They say they want code crackers.  Working with assembly language isn't a skill I would associate with cracking codes. It would make more sense if they were after programmers for doing device drivers or embedded programming. Unless they mean "cracking" in the "removing copy protection" sense, this is also assembly intensive.

Companies claiming they got hacked and lost your coins sounds like fraud so perfect it could be called fashionable.  I never believe them.  If I ever experience the misfortune of a real intrusion, I declare I have been honest about the way I have managed the keys in Casascius Coins.  I maintain no ability to recover or reproduce the keys, not even under limitless duress or total intrusion.  Remember that trusting strangers with your coins without any recourse is, as a matter of principle, not a best practice.  Don't keep coins online. Use paper wallets instead.
Vanderbleek
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December 03, 2011, 05:55:21 PM
 #14

I figured the image itself had something to do with it -- I also pulled apart the HTML just to see if there was something in that. Anyway, kind of a cool hiring process.

If I helped, feel free to donate to:
BTC: 1DimPUBPnmZuWu5XrMa3xVnFgMz1iGBNdr
LTC: LLqQuvRZd4uZyenER2mE8d3ns1N1qBWQjD
Phinnaeus Gage
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December 03, 2011, 08:16:43 PM
 #15

I couldn't stand it anymore, so I fired up my old friend--Google--and found this: http://www.theinquirer.net/inquirer/news/2129172/crack-online-code-job-spy
silverchair
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December 12, 2011, 07:14:41 AM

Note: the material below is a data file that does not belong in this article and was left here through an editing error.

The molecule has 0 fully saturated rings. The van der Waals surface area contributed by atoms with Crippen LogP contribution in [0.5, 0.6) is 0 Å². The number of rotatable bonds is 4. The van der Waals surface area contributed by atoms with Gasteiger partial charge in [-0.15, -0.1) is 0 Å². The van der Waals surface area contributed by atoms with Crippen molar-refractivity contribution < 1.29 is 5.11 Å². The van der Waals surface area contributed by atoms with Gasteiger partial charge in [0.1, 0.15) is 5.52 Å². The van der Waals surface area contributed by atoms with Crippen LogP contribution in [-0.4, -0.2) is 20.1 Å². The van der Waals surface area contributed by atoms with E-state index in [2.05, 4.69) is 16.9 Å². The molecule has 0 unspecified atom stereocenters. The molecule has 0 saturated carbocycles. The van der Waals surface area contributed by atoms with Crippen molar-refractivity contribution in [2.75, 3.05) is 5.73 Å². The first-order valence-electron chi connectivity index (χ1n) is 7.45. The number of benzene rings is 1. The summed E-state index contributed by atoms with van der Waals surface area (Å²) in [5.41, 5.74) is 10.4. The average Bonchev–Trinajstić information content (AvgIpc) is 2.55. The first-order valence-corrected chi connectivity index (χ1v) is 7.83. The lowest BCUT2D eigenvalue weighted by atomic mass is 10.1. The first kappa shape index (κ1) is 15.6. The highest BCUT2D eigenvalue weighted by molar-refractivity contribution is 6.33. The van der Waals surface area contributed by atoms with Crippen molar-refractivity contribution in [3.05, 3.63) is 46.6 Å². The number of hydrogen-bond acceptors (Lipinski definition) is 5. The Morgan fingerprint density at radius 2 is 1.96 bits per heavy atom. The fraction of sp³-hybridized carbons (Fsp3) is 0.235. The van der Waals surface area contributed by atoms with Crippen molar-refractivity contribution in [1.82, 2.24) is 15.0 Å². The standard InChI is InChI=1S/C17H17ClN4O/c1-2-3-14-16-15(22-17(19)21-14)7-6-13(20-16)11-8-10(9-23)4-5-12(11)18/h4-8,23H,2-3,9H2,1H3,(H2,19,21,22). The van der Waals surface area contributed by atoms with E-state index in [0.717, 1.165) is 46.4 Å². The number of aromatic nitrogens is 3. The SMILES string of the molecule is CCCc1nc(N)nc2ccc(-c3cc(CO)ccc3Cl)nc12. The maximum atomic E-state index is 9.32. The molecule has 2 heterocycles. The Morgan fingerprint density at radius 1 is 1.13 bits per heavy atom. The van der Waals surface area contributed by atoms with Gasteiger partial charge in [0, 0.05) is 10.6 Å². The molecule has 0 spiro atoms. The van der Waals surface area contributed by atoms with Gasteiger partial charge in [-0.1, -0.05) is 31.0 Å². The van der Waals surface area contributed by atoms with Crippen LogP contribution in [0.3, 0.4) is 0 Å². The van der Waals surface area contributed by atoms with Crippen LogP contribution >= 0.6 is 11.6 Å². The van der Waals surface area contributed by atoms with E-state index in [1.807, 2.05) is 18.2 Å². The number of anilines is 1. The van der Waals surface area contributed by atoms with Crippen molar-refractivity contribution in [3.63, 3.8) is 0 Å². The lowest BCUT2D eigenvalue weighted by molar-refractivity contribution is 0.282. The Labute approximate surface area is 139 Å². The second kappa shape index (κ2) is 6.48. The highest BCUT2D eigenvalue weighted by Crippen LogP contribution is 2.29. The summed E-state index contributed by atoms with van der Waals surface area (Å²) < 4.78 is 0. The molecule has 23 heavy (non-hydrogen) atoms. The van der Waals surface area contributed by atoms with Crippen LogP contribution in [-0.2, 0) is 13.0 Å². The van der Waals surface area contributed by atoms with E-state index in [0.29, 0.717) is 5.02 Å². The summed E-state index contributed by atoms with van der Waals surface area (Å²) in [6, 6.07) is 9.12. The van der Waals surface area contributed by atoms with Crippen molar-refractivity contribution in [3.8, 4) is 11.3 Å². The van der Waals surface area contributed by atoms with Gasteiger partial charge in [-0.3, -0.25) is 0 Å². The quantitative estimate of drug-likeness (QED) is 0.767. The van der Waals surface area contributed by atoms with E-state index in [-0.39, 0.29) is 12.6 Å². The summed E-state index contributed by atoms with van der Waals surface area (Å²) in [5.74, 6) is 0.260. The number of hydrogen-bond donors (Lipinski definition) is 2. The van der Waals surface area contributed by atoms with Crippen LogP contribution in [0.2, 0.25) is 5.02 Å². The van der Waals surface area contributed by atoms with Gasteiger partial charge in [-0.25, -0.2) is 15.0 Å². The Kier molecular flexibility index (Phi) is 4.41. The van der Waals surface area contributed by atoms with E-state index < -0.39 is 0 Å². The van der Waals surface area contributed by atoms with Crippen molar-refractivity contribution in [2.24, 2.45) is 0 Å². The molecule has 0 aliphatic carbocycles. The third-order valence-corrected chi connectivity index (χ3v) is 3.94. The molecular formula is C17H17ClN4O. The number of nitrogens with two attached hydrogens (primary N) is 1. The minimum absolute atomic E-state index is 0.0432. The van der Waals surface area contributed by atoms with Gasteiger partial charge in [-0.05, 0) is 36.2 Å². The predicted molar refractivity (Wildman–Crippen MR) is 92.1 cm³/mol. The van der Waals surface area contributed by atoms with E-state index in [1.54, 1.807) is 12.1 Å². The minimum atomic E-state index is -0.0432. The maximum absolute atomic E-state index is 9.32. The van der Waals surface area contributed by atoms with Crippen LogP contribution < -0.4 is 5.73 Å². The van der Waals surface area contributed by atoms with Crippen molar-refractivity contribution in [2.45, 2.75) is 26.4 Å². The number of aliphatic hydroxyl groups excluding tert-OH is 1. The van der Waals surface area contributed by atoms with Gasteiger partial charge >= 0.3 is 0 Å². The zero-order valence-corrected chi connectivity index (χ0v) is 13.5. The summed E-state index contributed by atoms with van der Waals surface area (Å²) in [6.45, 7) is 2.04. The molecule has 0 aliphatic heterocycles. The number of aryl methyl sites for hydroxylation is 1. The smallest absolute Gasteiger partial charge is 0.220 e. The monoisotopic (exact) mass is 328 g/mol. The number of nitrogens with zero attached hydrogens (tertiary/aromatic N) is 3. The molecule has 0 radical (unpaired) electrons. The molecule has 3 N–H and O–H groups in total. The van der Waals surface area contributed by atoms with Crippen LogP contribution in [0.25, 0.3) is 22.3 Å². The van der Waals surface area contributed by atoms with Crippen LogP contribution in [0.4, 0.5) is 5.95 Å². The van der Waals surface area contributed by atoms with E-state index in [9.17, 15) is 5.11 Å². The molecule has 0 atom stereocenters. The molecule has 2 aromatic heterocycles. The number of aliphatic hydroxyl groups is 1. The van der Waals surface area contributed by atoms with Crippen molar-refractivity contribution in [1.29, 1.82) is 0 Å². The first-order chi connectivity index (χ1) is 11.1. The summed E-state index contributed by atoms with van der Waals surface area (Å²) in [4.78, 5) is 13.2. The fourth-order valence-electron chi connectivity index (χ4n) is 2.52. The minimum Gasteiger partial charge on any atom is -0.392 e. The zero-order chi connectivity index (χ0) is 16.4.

#16

Try to refer this thing to a Cracker.
 Wink

Hey Guys! WWW.FREEBITCOINS.ORG introduces "Epic December Contest" where you can Win Sweet Casascius Coins !!!
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December 12, 2011, 07:25:46 AM
 #17

"Solution" here:  http://www.canyoucrackit.co.uk/soyoudidit.asp

Our family was terrorized by Homeland Security.  Read all about it here:  http://www.jmwagner.com/ and http://www.burtw.com/  Any donations to help us recover from the $300,000 in legal fees and forced donations to the Federal Asset Forfeiture slush fund are greatly appreciated!
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December 12, 2011, 09:55:55 AM
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The password is Swordfish. It is always Swordfish.

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December 12, 2011, 03:46:47 PM
 #19

Quote
So you did it. Well done! Now this is where it gets interesting. Could you use your skills and ingenuity to combat terrorism...

I'll try! I would start by axing the TSA, then use all that money to help combat terrorism.

Then, I would start an open forum that would have everyone in the world offering up their ideas on how to combat terrorism--for free. Have one real smart guy--you're Atlas equivalent--pull out all the good ideas, daily. Now, implement the best ideas. Profit!